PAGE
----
Monday I wrote a post about a very annoying graph that keeps popping up in Keynote presentations. Edward Tufte invented the concept of Chart Junk. His most famous work – The Visual Display of Quantitative Information was published in 1983. It is probably the most important book ever written on data visualization. It made the top 100 non-fiction books of the 20th century on Amazon.com. It is packed with examples of best and worst practices in the history of data visualization. Even the book itself is designed beautifully. Tufte wanted its design to follow the principles it put forward. He therefore decided to publish it himself, having to take a 2nd mortgage to finance it. You have to admire the man’s determination! In this book Tufte laid out his key data visualization principles.
Visual representations of data must tell the truth. Tufte shows a whole range of graphs that either over or under represent the effects in the data. He does this by calculating a graph’s Lie Factor which can be calculated by dividing the size of the effect shown in the graphic by the size of the effect in the data. If the Lie Factor is greater than 1 the graph overstates the effect. Tufte goes on to list the following 6 principles of graphical integrity :
1. The representation of numbers, as physically measured on the surface of the graph itself, should be directly proportional to the numerical quantities represented
2. Clear, detailed and thorough labeling should be used to defeat graphical distortion and ambiguity. Write out explanations of the data on the graph itself. Label important events in the data.
3. Show data variation, not design variation.
4. In time-series displays of money, deflated and standardized units of monetary measurement are nearly always better than nominal units.
5. The number of information carrying (variable) dimensions depicted should not exceed the number of dimensions in the data.
Graphics must not quote data out of context.
Here is one of Tufte’s examples of a graph with low graphical integrity. According to Tufte the Lie Factor of this graph is 14.8. A numerical change of 53% is represented by a graphical change (size of horizontal lines) of 783%.
Data Ink is the ink on a graph that represents data. Tufte claims that good graphical representations maximize data-ink and erase as much non-data-ink as possible. He put forward the data-ink ratio which is calculated by 1 minus the proportion of the graph that can be erased without loss of data-information. He puts forward the following 5 principles related to data ink :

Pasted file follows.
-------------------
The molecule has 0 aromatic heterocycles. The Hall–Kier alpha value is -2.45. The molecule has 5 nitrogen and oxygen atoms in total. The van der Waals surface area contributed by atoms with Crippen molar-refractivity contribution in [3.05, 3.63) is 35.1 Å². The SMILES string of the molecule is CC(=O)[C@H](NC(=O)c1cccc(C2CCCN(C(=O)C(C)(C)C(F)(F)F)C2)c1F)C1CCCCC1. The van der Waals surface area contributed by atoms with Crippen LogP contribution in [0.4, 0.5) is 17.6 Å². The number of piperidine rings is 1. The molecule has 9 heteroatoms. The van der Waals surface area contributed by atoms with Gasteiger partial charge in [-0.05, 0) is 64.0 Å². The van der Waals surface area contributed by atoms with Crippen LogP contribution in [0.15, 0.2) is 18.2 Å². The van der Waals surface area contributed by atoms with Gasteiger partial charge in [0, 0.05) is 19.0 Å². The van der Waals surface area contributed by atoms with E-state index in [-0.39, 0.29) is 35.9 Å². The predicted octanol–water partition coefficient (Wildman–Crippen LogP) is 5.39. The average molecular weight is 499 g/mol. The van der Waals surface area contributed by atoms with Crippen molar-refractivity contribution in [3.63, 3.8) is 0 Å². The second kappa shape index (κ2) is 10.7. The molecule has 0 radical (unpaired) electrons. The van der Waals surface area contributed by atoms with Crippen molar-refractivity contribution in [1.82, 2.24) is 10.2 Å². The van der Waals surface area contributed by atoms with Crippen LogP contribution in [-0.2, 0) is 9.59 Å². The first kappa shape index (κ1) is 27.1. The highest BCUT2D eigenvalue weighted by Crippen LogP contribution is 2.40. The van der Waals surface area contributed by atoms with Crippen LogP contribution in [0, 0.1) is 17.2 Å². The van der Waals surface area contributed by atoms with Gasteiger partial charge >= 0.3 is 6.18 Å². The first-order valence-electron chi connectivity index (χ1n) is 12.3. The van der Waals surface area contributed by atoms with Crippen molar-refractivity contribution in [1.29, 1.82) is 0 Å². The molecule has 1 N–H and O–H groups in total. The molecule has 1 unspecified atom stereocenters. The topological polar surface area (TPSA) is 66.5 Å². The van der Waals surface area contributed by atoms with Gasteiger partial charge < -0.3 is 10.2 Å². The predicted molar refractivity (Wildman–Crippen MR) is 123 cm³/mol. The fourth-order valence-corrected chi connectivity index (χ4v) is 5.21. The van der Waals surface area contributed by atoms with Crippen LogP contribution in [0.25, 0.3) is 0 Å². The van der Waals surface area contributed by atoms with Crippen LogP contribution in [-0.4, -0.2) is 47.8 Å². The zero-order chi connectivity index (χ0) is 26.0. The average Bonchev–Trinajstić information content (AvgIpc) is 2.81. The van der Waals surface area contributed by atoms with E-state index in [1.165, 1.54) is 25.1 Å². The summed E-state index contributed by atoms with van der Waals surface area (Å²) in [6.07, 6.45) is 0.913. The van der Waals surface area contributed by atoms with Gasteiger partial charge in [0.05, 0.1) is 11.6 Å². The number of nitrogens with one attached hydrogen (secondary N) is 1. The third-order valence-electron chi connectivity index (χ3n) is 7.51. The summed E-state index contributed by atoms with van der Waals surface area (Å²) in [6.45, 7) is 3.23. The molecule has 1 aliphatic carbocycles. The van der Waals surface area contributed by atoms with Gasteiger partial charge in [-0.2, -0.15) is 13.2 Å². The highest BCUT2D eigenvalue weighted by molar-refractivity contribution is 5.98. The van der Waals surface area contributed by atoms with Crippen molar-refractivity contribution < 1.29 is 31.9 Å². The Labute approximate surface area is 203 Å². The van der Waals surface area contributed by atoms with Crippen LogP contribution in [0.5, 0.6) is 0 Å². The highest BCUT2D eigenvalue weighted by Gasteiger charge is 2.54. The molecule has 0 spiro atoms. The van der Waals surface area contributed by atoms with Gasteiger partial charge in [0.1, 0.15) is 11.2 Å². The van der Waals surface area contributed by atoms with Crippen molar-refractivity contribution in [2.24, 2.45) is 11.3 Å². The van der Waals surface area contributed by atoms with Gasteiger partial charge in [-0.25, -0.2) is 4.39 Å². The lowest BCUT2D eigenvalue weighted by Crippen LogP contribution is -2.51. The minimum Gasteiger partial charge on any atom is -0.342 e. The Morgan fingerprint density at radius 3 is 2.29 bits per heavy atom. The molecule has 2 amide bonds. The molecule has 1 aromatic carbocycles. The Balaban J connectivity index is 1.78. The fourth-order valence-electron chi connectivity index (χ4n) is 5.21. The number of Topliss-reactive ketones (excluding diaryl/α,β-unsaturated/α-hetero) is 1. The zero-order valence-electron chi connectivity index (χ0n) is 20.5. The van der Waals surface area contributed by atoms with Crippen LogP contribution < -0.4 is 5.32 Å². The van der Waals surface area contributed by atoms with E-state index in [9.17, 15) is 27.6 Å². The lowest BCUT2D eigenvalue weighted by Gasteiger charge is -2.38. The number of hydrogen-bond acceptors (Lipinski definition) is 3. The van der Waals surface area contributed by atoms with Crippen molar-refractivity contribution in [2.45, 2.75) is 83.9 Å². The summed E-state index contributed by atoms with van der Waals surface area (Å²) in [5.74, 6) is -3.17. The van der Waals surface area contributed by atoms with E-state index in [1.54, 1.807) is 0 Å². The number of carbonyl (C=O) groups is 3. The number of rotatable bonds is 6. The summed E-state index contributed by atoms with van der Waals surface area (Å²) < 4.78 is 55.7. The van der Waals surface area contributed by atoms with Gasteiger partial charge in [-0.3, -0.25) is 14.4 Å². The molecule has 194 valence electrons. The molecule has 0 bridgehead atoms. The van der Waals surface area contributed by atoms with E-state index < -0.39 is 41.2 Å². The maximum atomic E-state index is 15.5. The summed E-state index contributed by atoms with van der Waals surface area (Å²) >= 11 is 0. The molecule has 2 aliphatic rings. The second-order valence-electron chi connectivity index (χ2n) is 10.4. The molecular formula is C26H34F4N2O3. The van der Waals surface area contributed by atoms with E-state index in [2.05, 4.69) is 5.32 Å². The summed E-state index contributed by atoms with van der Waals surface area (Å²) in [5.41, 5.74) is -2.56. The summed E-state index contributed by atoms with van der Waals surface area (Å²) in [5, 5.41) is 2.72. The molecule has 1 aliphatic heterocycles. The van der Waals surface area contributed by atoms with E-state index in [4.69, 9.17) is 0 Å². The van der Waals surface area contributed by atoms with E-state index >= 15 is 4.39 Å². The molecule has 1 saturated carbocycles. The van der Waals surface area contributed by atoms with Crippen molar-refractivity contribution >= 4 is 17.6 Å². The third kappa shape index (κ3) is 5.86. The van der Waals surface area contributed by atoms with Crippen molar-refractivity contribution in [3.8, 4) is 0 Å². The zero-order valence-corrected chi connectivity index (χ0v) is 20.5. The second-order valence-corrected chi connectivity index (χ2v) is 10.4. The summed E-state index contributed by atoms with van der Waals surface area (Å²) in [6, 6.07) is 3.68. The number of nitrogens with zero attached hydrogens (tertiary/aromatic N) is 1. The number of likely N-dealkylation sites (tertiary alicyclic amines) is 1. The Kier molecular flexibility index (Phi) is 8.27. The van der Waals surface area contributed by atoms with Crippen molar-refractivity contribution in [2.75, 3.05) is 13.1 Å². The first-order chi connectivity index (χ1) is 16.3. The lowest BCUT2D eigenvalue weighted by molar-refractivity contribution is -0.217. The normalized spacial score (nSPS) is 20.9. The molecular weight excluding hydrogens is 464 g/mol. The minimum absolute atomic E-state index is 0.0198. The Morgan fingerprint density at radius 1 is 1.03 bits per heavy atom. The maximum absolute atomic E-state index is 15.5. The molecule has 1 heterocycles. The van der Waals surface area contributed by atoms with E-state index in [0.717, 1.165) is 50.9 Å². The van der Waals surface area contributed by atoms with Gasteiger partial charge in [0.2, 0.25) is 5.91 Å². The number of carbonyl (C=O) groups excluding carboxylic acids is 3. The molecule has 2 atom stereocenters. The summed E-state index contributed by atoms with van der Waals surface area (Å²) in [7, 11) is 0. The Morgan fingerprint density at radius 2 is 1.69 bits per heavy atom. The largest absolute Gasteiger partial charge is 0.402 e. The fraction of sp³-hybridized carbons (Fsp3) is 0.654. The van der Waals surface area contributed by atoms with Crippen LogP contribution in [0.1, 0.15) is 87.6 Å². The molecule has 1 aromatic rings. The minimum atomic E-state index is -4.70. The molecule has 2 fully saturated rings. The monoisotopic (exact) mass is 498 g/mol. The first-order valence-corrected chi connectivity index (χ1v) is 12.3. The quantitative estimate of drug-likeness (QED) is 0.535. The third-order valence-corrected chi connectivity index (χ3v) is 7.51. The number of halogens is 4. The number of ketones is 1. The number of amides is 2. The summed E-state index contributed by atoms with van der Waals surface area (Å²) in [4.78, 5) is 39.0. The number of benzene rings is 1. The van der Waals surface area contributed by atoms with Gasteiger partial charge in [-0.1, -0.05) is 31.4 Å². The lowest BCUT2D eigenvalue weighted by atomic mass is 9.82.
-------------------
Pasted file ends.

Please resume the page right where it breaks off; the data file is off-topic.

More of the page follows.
1. Above all else show data.
2. Maximize the data-ink ratio.
3. Erase non-data-ink.
4. Erase redundant data-ink.
5. Revise and edit
Tufte tests these principles on a whole range of examples to come up with a wide range of fresh designs that dramatically improve the legibility of the graphs. Here is an example with a very high data-ink ratio. It’s an electroencephalogram – a graph that records the electrical activity from the brain. This graph would have a data-ink ratio of 1.
Tufte has a whole chapter dedicated to what he calls Chartjunk – the excessive and unnecessary use of graphical effects in graphs. He calls out moiré vibration, heavy grids and self-promoting graphs that are used to demonstrate the graphic ability of the designer rather than display the data. This is according to Tufte possibly the worst graph ever : “A series of weird three-dimensional displays appearing in the magazine of American Education in the 1970’s delighted the connoisseurs of the graphically preposterous. Here five colors report, almost by happenstance, only 5 pieces of data (since the division within each adds to 100%). This may well be the worst graphic ever to find its way into print.”
The data density of a graph is the proportion of the total size of the graph that is dedicated displaying data. Tufte prefers high data density graphs. He wants us to maximize data density and the size of the data matrix within reason. One way of achieving this he claims is through the Shrink Principle. He claims that most graphs can be shrunk way down without losing legibility or information.
Small multiples are series of the same small graph repeated in one visual. Tufte says that small multiples are a great tool to visualize large quantities of data and with a high number of dimensions. Below is an example that usesTufte’s sparklines to create a graph of small multiples. According to Tufte sparklines are data-intense, design-simple, word-sized graphics. Here is an example of how they are use to show movement in stocks. This graph has pretty high data density as well.